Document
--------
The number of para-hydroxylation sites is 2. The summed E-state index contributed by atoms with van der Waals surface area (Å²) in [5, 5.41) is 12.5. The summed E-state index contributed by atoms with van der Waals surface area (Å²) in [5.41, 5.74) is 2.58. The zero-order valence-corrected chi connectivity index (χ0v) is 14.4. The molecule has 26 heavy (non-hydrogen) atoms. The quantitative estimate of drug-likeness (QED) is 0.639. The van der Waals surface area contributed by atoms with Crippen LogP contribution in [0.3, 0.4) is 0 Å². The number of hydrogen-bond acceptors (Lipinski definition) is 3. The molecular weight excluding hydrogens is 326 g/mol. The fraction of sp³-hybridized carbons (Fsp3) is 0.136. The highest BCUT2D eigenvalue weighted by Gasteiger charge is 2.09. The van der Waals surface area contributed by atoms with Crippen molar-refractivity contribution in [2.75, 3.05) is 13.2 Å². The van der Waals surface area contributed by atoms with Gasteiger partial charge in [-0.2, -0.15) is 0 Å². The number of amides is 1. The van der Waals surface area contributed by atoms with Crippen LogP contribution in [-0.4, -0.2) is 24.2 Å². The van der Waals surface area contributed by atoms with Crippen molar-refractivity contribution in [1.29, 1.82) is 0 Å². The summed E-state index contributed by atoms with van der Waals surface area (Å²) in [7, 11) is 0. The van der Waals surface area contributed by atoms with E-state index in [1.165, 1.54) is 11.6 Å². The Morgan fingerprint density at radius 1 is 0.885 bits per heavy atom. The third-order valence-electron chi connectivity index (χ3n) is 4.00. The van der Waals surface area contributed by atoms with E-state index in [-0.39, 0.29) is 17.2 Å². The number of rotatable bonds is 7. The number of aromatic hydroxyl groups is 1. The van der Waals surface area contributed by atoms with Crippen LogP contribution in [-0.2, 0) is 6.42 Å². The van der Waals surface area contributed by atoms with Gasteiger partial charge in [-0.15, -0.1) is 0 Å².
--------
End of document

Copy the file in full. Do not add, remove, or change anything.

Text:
The number of para-hydroxylation sites is 2. The summed E-state index contributed by atoms with van der Waals surface area (Å²) in [5, 5.41) is 12.5. The summed E-state index contributed by atoms with van der Waals surface area (Å²) in [5.41, 5.74) is 2.58. The zero-order valence-corrected chi connectivity index (χ0v) is 14.4. The molecule has 26 heavy (non-hydrogen) atoms. The quantitative estimate of drug-likeness (QED) is 0.639. The van der Waals surface area contributed by atoms with Crippen LogP contribution in [0.3, 0.4) is 0 Å². The number of hydrogen-bond acceptors (Lipinski definition) is 3. The molecular weight excluding hydrogens is 326 g/mol. The fraction of sp³-hybridized carbons (Fsp3) is 0.136. The highest BCUT2D eigenvalue weighted by Gasteiger charge is 2.09. The van der Waals surface area contributed by atoms with Crippen molar-refractivity contribution in [2.75, 3.05) is 13.2 Å². The van der Waals surface area contributed by atoms with Gasteiger partial charge in [-0.2, -0.15) is 0 Å². The number of amides is 1. The van der Waals surface area contributed by atoms with Crippen LogP contribution in [-0.4, -0.2) is 24.2 Å². The van der Waals surface area contributed by atoms with Crippen molar-refractivity contribution in [1.29, 1.82) is 0 Å². The summed E-state index contributed by atoms with van der Waals surface area (Å²) in [7, 11) is 0. The van der Waals surface area contributed by atoms with E-state index in [1.165, 1.54) is 11.6 Å². The Morgan fingerprint density at radius 1 is 0.885 bits per heavy atom. The third-order valence-electron chi connectivity index (χ3n) is 4.00. The van der Waals surface area contributed by atoms with E-state index in [-0.39, 0.29) is 17.2 Å². The number of rotatable bonds is 7. The number of aromatic hydroxyl groups is 1. The van der Waals surface area contributed by atoms with Crippen LogP contribution in [-0.2, 0) is 6.42 Å². The van der Waals surface area contributed by atoms with Gasteiger partial charge in [-0.15, -0.1) is 0 Å².